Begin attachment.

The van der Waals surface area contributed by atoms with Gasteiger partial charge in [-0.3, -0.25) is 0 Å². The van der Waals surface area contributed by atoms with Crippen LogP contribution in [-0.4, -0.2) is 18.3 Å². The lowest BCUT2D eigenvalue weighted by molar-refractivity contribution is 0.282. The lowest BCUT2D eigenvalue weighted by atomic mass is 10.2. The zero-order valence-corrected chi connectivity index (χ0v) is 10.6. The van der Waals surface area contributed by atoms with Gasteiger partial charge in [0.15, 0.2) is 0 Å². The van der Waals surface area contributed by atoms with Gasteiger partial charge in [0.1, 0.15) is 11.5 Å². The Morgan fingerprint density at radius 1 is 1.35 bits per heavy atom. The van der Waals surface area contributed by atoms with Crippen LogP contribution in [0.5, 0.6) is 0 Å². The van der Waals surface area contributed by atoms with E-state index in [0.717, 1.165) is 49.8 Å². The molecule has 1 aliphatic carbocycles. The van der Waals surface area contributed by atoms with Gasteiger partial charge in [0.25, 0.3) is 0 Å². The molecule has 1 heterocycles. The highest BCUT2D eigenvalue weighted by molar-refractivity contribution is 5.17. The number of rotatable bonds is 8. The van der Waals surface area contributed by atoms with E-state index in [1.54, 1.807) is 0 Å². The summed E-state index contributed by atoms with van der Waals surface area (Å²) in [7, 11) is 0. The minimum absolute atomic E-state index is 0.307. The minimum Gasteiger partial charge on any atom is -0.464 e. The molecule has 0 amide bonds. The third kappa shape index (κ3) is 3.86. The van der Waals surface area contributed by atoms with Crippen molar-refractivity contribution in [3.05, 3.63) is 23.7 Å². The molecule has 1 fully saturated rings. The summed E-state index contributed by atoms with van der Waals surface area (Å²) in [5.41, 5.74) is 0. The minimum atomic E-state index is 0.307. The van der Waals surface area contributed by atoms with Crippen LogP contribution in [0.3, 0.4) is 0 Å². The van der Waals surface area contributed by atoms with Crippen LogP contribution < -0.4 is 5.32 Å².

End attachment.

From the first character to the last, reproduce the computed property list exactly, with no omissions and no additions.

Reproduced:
The van der Waals surface area contributed by atoms with Gasteiger partial charge in [-0.3, -0.25) is 0 Å². The van der Waals surface area contributed by atoms with Crippen LogP contribution in [-0.4, -0.2) is 18.3 Å². The lowest BCUT2D eigenvalue weighted by molar-refractivity contribution is 0.282. The lowest BCUT2D eigenvalue weighted by atomic mass is 10.2. The zero-order valence-corrected chi connectivity index (χ0v) is 10.6. The van der Waals surface area contributed by atoms with Gasteiger partial charge in [0.15, 0.2) is 0 Å². The van der Waals surface area contributed by atoms with Gasteiger partial charge in [0.1, 0.15) is 11.5 Å². The Morgan fingerprint density at radius 1 is 1.35 bits per heavy atom. The van der Waals surface area contributed by atoms with Crippen LogP contribution in [0.5, 0.6) is 0 Å². The van der Waals surface area contributed by atoms with E-state index in [0.717, 1.165) is 49.8 Å². The molecule has 1 aliphatic carbocycles. The van der Waals surface area contributed by atoms with Gasteiger partial charge in [0.25, 0.3) is 0 Å². The molecule has 1 heterocycles. The highest BCUT2D eigenvalue weighted by molar-refractivity contribution is 5.17. The number of rotatable bonds is 8. The van der Waals surface area contributed by atoms with E-state index in [1.54, 1.807) is 0 Å². The summed E-state index contributed by atoms with van der Waals surface area (Å²) in [7, 11) is 0. The minimum absolute atomic E-state index is 0.307. The minimum Gasteiger partial charge on any atom is -0.464 e. The molecule has 0 amide bonds. The third kappa shape index (κ3) is 3.86. The van der Waals surface area contributed by atoms with Crippen molar-refractivity contribution in [3.05, 3.63) is 23.7 Å². The molecule has 1 fully saturated rings. The summed E-state index contributed by atoms with van der Waals surface area (Å²) in [5.41, 5.74) is 0. The minimum atomic E-state index is 0.307. The van der Waals surface area contributed by atoms with Crippen LogP contribution in [0.3, 0.4) is 0 Å². The van der Waals surface area contributed by atoms with Crippen LogP contribution < -0.4 is 5.32 Å².